Cloud-based business intelligence tools and I.A. solutions make it possible to create a single source of truth out of what previously seemed like an uncontrollably massive amount of information by quickly providing easy access to meaningful reports and key performance indicators (KPIs). 


Intelligent Automation Use Case #4: Compliance 

The use case for compliance in intelligent automation is to ensure that people follow policies and procedures within an organization. When these policies are followed correctly, there will be less risk of legal action from outside parties who might sue because their rights were violated or property damaged due to negligence on behalf of employees working inside a company’s facility. Intelligent automation uses artificial intelligence (A.I.) technology such as machine learning algorithms so that rules are enforced automatically without human intervention required at every stage, saving time, money, and resources while ensuring everything is done according to regulations set forth by regulatory agencies. 


Intelligent Automation Use Case #5: Periodic report preparation and dissemination   

Report preparation and dissemination is a critical activity executed by many organizations, companies, and teams. Historically, it’s been handled manually, with someone sitting down to write a document, attaching it to an email, and sending it out. However, this process is error-prone and time-consuming and doesn’t allow the business to react to current market conditions or other factors. 

With intelligent automation, however, reports can be compiled automatically regularly. For instance, let’s say you are part of a marketing team that sends out weekly reports on the progress of your company’s efforts. You can save time by creating a bot that automatically gathers data from various sources (like social media channels) and combines it into a report for you (or your manager). Not only does this reduce human error in report generation, but it also lets your team react quickly to changes in the market—and frees up time for more high-value activities like planning campaigns or participating in outreach events! 

How to calculate the ROI of automation investments? 

The high-level question – to automate or not – is fairly simple to answer. 

The more complex question, however, is what to automate. What are the right tasks to automate? Which processes should be prioritized first? How do you ensure that your automation strategy is scalable for different business areas and functions? 

In order to answer these questions, organizations need to conduct a detailed assessment of their processes. To calculate the cost benefits of each automation use case, use the following formula:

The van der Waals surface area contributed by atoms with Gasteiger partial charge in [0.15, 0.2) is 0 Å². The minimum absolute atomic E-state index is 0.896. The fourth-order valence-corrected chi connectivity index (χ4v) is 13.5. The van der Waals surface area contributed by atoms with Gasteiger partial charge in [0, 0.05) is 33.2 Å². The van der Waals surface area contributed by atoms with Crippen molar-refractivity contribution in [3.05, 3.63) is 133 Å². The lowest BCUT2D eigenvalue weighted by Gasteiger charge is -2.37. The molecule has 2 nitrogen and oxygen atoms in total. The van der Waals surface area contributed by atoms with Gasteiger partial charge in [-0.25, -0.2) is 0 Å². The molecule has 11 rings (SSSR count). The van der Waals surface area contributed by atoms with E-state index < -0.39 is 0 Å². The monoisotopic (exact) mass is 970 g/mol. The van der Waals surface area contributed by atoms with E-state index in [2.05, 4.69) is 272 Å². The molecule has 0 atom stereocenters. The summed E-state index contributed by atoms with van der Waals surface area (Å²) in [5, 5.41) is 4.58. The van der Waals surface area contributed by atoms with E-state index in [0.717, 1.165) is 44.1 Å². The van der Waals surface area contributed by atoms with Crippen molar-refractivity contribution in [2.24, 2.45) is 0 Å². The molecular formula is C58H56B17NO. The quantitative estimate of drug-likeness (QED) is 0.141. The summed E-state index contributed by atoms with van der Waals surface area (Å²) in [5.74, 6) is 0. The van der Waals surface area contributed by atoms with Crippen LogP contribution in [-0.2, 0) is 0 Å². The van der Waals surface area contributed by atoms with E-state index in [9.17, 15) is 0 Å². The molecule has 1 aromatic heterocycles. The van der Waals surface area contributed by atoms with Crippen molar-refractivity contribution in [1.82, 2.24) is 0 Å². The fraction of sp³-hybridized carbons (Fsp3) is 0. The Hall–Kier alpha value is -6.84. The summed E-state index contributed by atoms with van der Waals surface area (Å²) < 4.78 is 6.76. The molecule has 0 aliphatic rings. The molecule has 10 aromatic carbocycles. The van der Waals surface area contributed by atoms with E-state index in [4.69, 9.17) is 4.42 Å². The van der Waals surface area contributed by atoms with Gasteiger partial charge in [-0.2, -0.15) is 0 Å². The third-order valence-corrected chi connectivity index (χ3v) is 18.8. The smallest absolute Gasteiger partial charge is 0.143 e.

This approach will help them determine each process’s complexity, frequency, and cost and make it easier to prioritize which tasks should be automated first. 

Case Study: How intelligent automation transformed risk assessment of loan portfolios 

Our client is one of Asia’s most prominent banks with total assets of over US$10 billion. The bank caters to a broad customer demographic group with different credit products – from overdraft loans to MSME and corporate loan products. 

It manually monitored credit limits for Overdraft (O.D.) accounts to understand the borrower usage to increase or decrease the credit limits based on customers’ credit history. 

Zuci Systems implemented its intelligent automation platform, which helped the bank predict credit limits based on unbiased risk assessment, enabled real-time credit usage limit and spending tracking, and streamlined and standardized all manual processes. It provided role-based access to all stakeholders, allowing them anytime-anywhere information access. 

As a result, the bank was able to achieve 100% transparency in the loan approval process and saw a 7% decrease in delinquencies and 10x faster loan approvals. 

Final Thoughts 

RPA is not a new thing; it’s been around for some time now. However, artificial intelligence (A.I.) and machine learning (ML) have given rise to intelligent automation to the next level. 

Now that you have an idea of what RPA is, how it can benefit your organization, and how Zuci Systems can help with intelligent automation, what’s stopping you from implementing it? If you find yourself in need of a team to help you set up a framework and automate your business process, consider Zuci. For more information on intelligent automation, feel free to reach out.